|Introduction to Justice|
|Thursday, 10 March 2011 17:14|
The three circles of the Partners in Faith logo are based on Micah 6:8 “This is what the Lord asks of you; only this, to act justly, to love tenderly and to walk humbly with your God.” The three circles reflect the three pathways laid out by Micah to: act justly, love tenderly and walk humbly with your God. In this section of the website we will be looking at one of these three pathways, namely, acting justly and exploring what it might mean for people of faith today.
Acting justly involves living in a way which recognises the dignity which belongs to every human being. There are many people who don't profess any religious faith but who, nonetheless, feel compelled to respond to various types of situations where human dignity is denied. Organisations such as Amnesty International, Human Rights Watch, Medecins Sans Frontieres etc. are filled with people who are passionate about justice and acting for and on behalf of people denied dignity through tyranny and oppression. So what difference does faith make? Before focusing on particular issues from the perspective of faith we need to ask what distinguishes faith based action for justice.
To help put faith-based action for justice in context we're going to look at the Book of Revelation. The diagram above is based on chapters 11 and 12 (Walter Wink - Engaging the Powers , chap 5) and we've used five symbols to represent five key areas that John the Evangelist looks at in the book. It can help give us a very clear vision of the place of justice within Christianity. The chapters themselves from the Book of Revelation can seem somewhat obscure on first reading but by using the symbols above from these chapters we can arrive at a very clear understanding of why justice is such a central part of faith based living. The five symbols we are using are the dragon, the triangle, the loudspeaker, the woman 'clothed with the sun' and the ellipse.
St. John tells us that there was a great battle in heaven and the great dragon "known as the devil or satan" lost and was thrown down to earth. So although the dragon is a fearful creature we know it lost the battle in heaven. John is telling us that evil is fundamentally weak in the face of goodness.
But St. John also lived at the time of the Roman empire and experienced at first hand the violence that empire unleashes against vulnerable minorities which Christianity was at the time. And as he looked on he also noticed something crucial. He noticed that beneath the current manifestation of empire which he experienced in his day with the Romans was a distinct and autonomous spirit which he used the image of a dragon to represent. This distinct spirit or spirituality of evil we also refer to as the devil or satan.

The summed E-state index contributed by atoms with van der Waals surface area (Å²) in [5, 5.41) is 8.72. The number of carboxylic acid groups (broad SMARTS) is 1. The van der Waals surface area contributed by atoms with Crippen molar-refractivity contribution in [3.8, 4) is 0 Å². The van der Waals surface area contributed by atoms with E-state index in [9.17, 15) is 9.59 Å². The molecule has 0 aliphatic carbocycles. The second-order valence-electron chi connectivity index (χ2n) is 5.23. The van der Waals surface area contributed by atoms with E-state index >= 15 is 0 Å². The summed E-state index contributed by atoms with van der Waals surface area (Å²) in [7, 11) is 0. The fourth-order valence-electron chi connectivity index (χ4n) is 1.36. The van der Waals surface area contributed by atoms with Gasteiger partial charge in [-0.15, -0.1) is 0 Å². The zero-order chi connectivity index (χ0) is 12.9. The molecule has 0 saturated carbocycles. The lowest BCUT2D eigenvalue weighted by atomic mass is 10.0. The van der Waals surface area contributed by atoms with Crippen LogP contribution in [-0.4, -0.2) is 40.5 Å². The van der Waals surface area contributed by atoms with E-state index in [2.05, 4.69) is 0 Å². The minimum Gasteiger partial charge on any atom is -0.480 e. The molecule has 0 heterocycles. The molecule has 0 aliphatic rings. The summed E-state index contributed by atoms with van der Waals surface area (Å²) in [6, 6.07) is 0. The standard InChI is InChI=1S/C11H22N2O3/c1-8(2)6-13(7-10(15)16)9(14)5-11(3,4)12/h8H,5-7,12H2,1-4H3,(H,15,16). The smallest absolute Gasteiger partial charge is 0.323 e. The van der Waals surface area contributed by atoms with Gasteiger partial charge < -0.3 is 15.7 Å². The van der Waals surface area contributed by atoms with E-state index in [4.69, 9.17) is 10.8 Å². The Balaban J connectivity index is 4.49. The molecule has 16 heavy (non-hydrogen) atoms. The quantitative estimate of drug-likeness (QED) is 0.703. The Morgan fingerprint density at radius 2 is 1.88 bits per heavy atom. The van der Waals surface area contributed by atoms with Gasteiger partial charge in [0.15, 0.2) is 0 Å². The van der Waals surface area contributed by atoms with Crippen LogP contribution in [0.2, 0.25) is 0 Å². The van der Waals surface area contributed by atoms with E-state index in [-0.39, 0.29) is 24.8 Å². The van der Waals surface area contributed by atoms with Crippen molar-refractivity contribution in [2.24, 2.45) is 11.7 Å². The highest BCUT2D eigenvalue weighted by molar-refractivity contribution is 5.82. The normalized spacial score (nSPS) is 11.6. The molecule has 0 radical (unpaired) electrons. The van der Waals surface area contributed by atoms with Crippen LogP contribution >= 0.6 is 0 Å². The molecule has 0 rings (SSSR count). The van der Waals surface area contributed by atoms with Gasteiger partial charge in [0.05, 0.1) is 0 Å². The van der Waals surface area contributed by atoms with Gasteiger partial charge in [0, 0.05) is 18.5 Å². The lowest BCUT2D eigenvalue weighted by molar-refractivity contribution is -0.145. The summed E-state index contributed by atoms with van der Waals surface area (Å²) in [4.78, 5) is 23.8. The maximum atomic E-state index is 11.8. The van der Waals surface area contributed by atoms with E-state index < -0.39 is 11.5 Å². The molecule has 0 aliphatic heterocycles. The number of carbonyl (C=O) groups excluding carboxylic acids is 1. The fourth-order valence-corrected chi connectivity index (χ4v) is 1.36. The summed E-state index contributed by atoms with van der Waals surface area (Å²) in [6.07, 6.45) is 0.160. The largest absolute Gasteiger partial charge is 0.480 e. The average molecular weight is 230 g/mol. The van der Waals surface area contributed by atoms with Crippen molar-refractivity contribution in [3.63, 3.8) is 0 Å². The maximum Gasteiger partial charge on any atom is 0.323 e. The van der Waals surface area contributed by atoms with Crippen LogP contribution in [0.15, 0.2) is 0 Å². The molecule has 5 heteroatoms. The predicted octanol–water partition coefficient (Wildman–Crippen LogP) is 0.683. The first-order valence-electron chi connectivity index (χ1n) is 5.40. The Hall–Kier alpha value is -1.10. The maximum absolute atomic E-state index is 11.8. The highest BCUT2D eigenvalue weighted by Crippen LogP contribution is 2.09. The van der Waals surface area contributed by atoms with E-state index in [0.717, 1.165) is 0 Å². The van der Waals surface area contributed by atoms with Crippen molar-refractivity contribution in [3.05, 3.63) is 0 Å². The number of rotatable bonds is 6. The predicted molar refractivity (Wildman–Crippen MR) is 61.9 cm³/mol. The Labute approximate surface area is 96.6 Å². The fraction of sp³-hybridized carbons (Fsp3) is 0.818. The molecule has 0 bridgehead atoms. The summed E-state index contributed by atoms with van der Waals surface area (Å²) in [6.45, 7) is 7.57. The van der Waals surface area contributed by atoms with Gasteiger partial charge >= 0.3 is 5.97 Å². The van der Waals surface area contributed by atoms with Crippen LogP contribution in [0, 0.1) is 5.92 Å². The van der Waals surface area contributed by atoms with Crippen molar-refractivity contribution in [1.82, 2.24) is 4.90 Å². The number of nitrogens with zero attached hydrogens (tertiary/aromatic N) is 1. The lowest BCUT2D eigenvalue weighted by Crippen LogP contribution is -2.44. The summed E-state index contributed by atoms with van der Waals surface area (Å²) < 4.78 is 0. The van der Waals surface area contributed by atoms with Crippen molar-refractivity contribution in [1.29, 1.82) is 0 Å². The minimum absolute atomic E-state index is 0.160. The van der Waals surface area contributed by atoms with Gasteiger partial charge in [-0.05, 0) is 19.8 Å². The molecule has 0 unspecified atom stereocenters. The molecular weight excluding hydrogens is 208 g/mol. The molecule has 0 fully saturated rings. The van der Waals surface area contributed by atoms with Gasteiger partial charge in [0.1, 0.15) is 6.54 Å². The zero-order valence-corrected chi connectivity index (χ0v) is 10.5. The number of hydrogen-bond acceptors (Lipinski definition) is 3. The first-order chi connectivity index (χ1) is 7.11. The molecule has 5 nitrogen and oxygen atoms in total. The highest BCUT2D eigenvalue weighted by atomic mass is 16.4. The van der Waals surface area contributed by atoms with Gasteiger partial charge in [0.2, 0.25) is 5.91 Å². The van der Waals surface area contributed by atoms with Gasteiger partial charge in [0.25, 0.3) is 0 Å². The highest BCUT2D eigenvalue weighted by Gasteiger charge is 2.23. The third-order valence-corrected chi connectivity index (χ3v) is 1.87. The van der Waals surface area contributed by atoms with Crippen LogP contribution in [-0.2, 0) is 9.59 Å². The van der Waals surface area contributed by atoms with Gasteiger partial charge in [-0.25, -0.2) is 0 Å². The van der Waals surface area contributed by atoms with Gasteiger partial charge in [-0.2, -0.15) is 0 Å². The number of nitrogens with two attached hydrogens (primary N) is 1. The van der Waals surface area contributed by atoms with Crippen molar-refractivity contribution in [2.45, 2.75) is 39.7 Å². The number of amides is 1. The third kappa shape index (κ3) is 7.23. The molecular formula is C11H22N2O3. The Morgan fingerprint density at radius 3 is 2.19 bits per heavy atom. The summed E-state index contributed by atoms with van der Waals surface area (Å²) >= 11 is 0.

What was significant about this insight is the fact that St. John knew the dragon would outlive the Roman empire. Upon it's collapse the dragon would begin working on the next empire and the next and the next. And throughout subsequent history, right up to the present day, we have experienced many different empires but all have been sustained by this same spirituality of evil. John also noticed that the empires which subsequently arose would also share many characteristics. "The dragon" St. John says "handed over to [the first beast] his own power and his throne and his immense authority". So the image of empire St. John uses is of a beast. In our own diagram we have represented this first beast as a triangle.
The triangle (or the first beast) is a particular manifestation of empire. The empire is characterised by great inequalities of power and wealth hence the triangle is narrow at the top and wide at the bottom. A few number of people hold great wealth and power, at the top of the triangle, and rule over the majority lower down. In John's time Rome was the centre of empire and also a centre of much power and wealth where decisions were taken affecting the lives of people in far-flung regions of the provinces. Life on the fringes of the empire, at the lower parts of the triangle, was hard. Life expectancy in Galilee at the time of Jesus, for example, was only thirty years.
In the intervening years the world has experienced many empires right up until the British and American empires of more recent times. But empire, at the time of John and now, is in a constant state of crisis. Because left to themselves empires would collapse. The reason they would collapse is because no-one naturally believes that some people are born more important than others. We must be constantly convinced that this is the case. One way empires convince people is through the use of violence against those whose behaviour is inconsistent with the values of empire. But even violence is not sufficient to convince people of something that is so patently untrue. It needs something more and that something is what John called the second beast. In our diagram we have represented this second beast by a loudspeaker.